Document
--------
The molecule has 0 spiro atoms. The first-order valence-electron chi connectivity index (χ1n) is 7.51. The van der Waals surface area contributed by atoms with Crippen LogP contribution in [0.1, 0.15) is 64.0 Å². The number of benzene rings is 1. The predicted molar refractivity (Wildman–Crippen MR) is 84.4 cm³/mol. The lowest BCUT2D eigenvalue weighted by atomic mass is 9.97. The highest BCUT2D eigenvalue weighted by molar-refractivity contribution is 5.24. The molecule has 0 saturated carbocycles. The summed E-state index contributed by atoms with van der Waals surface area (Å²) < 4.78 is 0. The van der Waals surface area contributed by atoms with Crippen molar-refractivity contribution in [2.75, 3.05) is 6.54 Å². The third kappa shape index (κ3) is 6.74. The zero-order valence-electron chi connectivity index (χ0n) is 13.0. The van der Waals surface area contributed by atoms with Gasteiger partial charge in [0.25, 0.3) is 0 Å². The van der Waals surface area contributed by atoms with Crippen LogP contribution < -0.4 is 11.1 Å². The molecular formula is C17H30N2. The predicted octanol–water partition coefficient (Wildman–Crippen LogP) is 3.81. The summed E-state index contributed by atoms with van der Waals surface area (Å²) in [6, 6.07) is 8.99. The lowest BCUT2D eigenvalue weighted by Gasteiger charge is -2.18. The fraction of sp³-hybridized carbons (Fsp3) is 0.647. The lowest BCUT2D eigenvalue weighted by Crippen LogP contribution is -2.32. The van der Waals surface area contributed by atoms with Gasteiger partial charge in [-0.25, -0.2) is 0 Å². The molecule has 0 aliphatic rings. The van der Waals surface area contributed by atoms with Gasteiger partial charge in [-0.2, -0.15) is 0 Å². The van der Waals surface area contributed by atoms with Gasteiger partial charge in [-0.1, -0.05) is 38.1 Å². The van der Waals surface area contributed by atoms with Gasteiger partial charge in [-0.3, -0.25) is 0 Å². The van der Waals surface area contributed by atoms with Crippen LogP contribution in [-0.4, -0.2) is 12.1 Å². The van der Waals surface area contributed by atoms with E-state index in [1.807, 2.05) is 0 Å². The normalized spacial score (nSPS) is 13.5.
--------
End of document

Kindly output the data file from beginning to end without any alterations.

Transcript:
The molecule has 0 spiro atoms. The first-order valence-electron chi connectivity index (χ1n) is 7.51. The van der Waals surface area contributed by atoms with Crippen LogP contribution in [0.1, 0.15) is 64.0 Å². The number of benzene rings is 1. The predicted molar refractivity (Wildman–Crippen MR) is 84.4 cm³/mol. The lowest BCUT2D eigenvalue weighted by atomic mass is 9.97. The highest BCUT2D eigenvalue weighted by molar-refractivity contribution is 5.24. The molecule has 0 saturated carbocycles. The summed E-state index contributed by atoms with van der Waals surface area (Å²) < 4.78 is 0. The van der Waals surface area contributed by atoms with Crippen molar-refractivity contribution in [2.75, 3.05) is 6.54 Å². The third kappa shape index (κ3) is 6.74. The zero-order valence-electron chi connectivity index (χ0n) is 13.0. The van der Waals surface area contributed by atoms with Gasteiger partial charge in [0.25, 0.3) is 0 Å². The van der Waals surface area contributed by atoms with Crippen LogP contribution < -0.4 is 11.1 Å². The molecular formula is C17H30N2. The predicted octanol–water partition coefficient (Wildman–Crippen LogP) is 3.81. The summed E-state index contributed by atoms with van der Waals surface area (Å²) in [6, 6.07) is 8.99. The lowest BCUT2D eigenvalue weighted by Gasteiger charge is -2.18. The fraction of sp³-hybridized carbons (Fsp3) is 0.647. The lowest BCUT2D eigenvalue weighted by Crippen LogP contribution is -2.32. The van der Waals surface area contributed by atoms with Gasteiger partial charge in [-0.25, -0.2) is 0 Å². The molecule has 0 aliphatic rings. The van der Waals surface area contributed by atoms with Gasteiger partial charge in [-0.2, -0.15) is 0 Å². The van der Waals surface area contributed by atoms with Gasteiger partial charge in [-0.1, -0.05) is 38.1 Å². The van der Waals surface area contributed by atoms with Gasteiger partial charge in [-0.3, -0.25) is 0 Å². The van der Waals surface area contributed by atoms with Crippen LogP contribution in [-0.4, -0.2) is 12.1 Å². The van der Waals surface area contributed by atoms with E-state index in [1.807, 2.05) is 0 Å². The normalized spacial score (nSPS) is 13.5.